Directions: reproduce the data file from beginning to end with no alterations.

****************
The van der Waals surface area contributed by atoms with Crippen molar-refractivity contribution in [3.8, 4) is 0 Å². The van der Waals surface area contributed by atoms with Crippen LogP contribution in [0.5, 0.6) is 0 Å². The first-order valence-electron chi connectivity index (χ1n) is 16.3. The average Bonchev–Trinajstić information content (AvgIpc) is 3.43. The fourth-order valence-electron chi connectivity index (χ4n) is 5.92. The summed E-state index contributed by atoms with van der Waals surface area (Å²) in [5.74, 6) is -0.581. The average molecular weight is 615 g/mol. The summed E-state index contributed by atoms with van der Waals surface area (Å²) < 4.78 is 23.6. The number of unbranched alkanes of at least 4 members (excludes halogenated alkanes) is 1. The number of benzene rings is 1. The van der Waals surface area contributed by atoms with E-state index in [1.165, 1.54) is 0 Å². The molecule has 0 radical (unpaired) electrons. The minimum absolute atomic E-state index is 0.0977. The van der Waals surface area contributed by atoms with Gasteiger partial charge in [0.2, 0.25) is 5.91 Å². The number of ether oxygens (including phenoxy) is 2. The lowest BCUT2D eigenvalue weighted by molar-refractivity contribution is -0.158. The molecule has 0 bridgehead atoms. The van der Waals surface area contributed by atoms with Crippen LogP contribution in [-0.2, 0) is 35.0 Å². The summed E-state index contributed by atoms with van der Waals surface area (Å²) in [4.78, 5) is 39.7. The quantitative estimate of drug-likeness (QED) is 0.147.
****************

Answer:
The van der Waals surface area contributed by atoms with Crippen molar-refractivity contribution in [3.8, 4) is 0 Å². The van der Waals surface area contributed by atoms with Crippen LogP contribution in [0.5, 0.6) is 0 Å². The first-order valence-electron chi connectivity index (χ1n) is 16.3. The average Bonchev–Trinajstić information content (AvgIpc) is 3.43. The fourth-order valence-electron chi connectivity index (χ4n) is 5.92. The summed E-state index contributed by atoms with van der Waals surface area (Å²) in [5.74, 6) is -0.581. The average molecular weight is 615 g/mol. The summed E-state index contributed by atoms with van der Waals surface area (Å²) < 4.78 is 23.6. The number of unbranched alkanes of at least 4 members (excludes halogenated alkanes) is 1. The number of benzene rings is 1. The van der Waals surface area contributed by atoms with E-state index in [1.165, 1.54) is 0 Å². The molecule has 0 radical (unpaired) electrons. The minimum absolute atomic E-state index is 0.0977. The van der Waals surface area contributed by atoms with Gasteiger partial charge in [0.2, 0.25) is 5.91 Å². The number of ether oxygens (including phenoxy) is 2. The lowest BCUT2D eigenvalue weighted by molar-refractivity contribution is -0.158. The molecule has 0 bridgehead atoms. The van der Waals surface area contributed by atoms with Crippen LogP contribution in [-0.2, 0) is 35.0 Å². The summed E-state index contributed by atoms with van der Waals surface area (Å²) in [4.78, 5) is 39.7. The quantitative estimate of drug-likeness (QED) is 0.147.